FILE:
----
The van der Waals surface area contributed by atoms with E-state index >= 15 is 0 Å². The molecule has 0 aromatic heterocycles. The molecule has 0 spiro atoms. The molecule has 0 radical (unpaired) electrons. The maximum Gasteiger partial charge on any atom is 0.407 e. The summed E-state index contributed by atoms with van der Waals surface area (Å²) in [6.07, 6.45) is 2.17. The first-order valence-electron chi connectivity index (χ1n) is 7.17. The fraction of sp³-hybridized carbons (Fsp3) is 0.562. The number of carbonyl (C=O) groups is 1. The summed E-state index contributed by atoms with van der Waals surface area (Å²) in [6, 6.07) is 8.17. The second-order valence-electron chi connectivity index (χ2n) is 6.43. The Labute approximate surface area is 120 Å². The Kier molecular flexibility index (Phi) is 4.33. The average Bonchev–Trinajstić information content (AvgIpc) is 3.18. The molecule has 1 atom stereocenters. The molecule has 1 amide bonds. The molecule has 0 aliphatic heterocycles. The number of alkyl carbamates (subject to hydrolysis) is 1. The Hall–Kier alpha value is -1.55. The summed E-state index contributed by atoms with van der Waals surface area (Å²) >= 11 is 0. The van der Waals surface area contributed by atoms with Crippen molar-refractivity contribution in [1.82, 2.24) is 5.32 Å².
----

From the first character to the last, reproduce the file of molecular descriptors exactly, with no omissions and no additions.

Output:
The van der Waals surface area contributed by atoms with E-state index >= 15 is 0 Å². The molecule has 0 aromatic heterocycles. The molecule has 0 spiro atoms. The molecule has 0 radical (unpaired) electrons. The maximum Gasteiger partial charge on any atom is 0.407 e. The summed E-state index contributed by atoms with van der Waals surface area (Å²) in [6.07, 6.45) is 2.17. The first-order valence-electron chi connectivity index (χ1n) is 7.17. The fraction of sp³-hybridized carbons (Fsp3) is 0.562. The number of carbonyl (C=O) groups is 1. The summed E-state index contributed by atoms with van der Waals surface area (Å²) in [6, 6.07) is 8.17. The second-order valence-electron chi connectivity index (χ2n) is 6.43. The Labute approximate surface area is 120 Å². The Kier molecular flexibility index (Phi) is 4.33. The average Bonchev–Trinajstić information content (AvgIpc) is 3.18. The molecule has 1 atom stereocenters. The molecule has 1 amide bonds. The molecule has 0 aliphatic heterocycles. The number of alkyl carbamates (subject to hydrolysis) is 1. The Hall–Kier alpha value is -1.55. The summed E-state index contributed by atoms with van der Waals surface area (Å²) >= 11 is 0. The van der Waals surface area contributed by atoms with Crippen molar-refractivity contribution in [1.82, 2.24) is 5.32 Å².